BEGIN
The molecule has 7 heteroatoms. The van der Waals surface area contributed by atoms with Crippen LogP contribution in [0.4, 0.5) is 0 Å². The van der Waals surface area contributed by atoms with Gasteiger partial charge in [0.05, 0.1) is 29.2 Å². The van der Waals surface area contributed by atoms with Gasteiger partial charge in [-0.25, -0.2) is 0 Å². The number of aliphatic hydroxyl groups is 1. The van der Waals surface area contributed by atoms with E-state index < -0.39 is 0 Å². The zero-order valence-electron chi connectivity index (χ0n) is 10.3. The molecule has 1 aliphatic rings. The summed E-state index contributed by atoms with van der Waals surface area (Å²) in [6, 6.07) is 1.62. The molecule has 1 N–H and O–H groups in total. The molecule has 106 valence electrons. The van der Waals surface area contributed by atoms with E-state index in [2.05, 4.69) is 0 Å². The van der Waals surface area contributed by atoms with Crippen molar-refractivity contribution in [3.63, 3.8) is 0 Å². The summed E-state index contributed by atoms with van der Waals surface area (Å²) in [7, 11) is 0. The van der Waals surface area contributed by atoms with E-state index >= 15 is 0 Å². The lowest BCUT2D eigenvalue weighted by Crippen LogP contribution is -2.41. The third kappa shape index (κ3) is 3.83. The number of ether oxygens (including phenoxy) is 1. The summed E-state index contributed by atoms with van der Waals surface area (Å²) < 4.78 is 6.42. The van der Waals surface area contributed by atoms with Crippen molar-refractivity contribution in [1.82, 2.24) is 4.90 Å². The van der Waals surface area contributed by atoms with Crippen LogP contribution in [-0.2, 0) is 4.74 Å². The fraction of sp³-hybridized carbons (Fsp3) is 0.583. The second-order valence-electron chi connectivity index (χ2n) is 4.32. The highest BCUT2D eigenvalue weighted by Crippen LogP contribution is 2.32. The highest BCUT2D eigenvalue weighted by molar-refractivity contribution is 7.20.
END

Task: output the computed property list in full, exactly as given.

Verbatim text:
The molecule has 7 heteroatoms. The van der Waals surface area contributed by atoms with Crippen LogP contribution in [0.4, 0.5) is 0 Å². The van der Waals surface area contributed by atoms with Gasteiger partial charge in [0.05, 0.1) is 29.2 Å². The van der Waals surface area contributed by atoms with Gasteiger partial charge in [-0.25, -0.2) is 0 Å². The number of aliphatic hydroxyl groups is 1. The van der Waals surface area contributed by atoms with E-state index < -0.39 is 0 Å². The zero-order valence-electron chi connectivity index (χ0n) is 10.3. The molecule has 1 aliphatic rings. The summed E-state index contributed by atoms with van der Waals surface area (Å²) in [6, 6.07) is 1.62. The molecule has 1 N–H and O–H groups in total. The molecule has 106 valence electrons. The van der Waals surface area contributed by atoms with E-state index in [2.05, 4.69) is 0 Å². The van der Waals surface area contributed by atoms with Crippen molar-refractivity contribution in [3.63, 3.8) is 0 Å². The summed E-state index contributed by atoms with van der Waals surface area (Å²) in [7, 11) is 0. The van der Waals surface area contributed by atoms with E-state index >= 15 is 0 Å². The lowest BCUT2D eigenvalue weighted by Crippen LogP contribution is -2.41. The third kappa shape index (κ3) is 3.83. The number of ether oxygens (including phenoxy) is 1. The summed E-state index contributed by atoms with van der Waals surface area (Å²) < 4.78 is 6.42. The van der Waals surface area contributed by atoms with Crippen molar-refractivity contribution in [1.82, 2.24) is 4.90 Å². The van der Waals surface area contributed by atoms with Crippen LogP contribution in [-0.2, 0) is 4.74 Å². The fraction of sp³-hybridized carbons (Fsp3) is 0.583. The second-order valence-electron chi connectivity index (χ2n) is 4.32. The highest BCUT2D eigenvalue weighted by Crippen LogP contribution is 2.32. The highest BCUT2D eigenvalue weighted by molar-refractivity contribution is 7.20.